Statutory sickness insurance protects employees against temporary income losses that arise from workplace absences due to illness. However, it is important to evaluate whether shirking or presenteeism dominates in behavioural reactions. Even though it is very hard to provide reliable evidence in any direction, the answer to this question is critical in evaluating the effects of public policy reforms: if benefits are too restrictive, employees may go to work even though they are sick (presenteeism) and spread contagious diseases. On the other hand, if benefits are too generous, employees may call in sick although they are healthy (absenteeism/shirking), which leads to direct costs. Hence an efficient sickness insurance system minimises both phenomena.
In this project we evaluate the effects of two different reforms affecting sick leave schemes in Germany. The first reform in 1996 reduced the sick pay employees are entitled to claim from 100 to 80% of gross wages during the first six weeks per sickness episode. The second reform, which will be presented in some more detail, increased statutory short-term sick pay for private sector employees from 80% to 100% of foregone gross wages starting in 1999. The treatment group thus consists of all private sector employees while the control group incorporates public sector employees and the self-employed—all those who definitely did not experience a legal change in their minimum sick pay levels. Figure 1 displays the average number of sickness absence days for several pre- and post-reform years for the treatment and control group.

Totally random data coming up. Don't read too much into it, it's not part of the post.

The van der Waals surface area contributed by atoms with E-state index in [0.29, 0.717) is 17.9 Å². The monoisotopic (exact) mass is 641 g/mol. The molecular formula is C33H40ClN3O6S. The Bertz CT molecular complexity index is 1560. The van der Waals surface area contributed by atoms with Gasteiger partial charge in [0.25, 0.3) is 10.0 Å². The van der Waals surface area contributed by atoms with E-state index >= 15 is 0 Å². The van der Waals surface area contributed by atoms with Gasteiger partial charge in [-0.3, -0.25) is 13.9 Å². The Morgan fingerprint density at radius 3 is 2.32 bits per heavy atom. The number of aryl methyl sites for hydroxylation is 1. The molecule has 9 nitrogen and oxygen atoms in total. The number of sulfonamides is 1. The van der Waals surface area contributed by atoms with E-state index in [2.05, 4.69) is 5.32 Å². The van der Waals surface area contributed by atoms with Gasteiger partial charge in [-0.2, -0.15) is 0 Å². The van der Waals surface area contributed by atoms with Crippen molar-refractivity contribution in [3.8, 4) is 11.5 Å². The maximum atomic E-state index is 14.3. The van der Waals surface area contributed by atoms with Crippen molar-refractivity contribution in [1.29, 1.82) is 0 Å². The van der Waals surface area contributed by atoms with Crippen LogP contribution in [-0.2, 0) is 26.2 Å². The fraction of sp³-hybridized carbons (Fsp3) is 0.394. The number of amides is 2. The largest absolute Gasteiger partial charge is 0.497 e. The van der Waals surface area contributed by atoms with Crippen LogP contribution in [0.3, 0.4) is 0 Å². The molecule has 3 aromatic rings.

Figure 1: Average sickness absence days for treatment and control group over time (Ziebarth & Karlsson, 2014).
Using SOEP survey data and parametric, matching and combined methods we estimate intention-to-treat (ITT) effects and average-treatment-effects on the treated (ATT). Our results suggest that employees adjust their sick leave behaviour according to theory when there is a change in the sick leave scheme. The reform increased workplace absences by at least 10% or 1 day per worker per year and ATT effects are about twice as large as ITT effects. Table 1 shows intention-to-treat effects for different estimation procedures. Furthermore, we show that heterogeneity in response behaviour was of great importance and that there is no effect on employee health, a finding that supports a shirking explanation.
Table 1: DID intention-to-treat estimation: Regression, matching and combined methods (Ziebarth & Karlsson, 2014).
Cooperations and funding:
The project was carried out in collaboration with Nicolas Ziebarth from Cornell University.
Publications and working papers:
Ziebarth, Nicolas R. & Karlsson, Martin, 2010. "A natural experiment on sick pay cuts, sickness absence, and labor costs," Journal of Public Economics, Elsevier, vol. 94(11-12), pages 1108-1122, December.
Ziebarth, Nicolas R. & Karlsson, Martin 2014. "The Effects of Expanding the Generosity of the Statutory Sickness Insurance System," Journal of Applied Econometrics, John Wiley & Sons, Ltd., vol. 29(2), pages 208-230, March.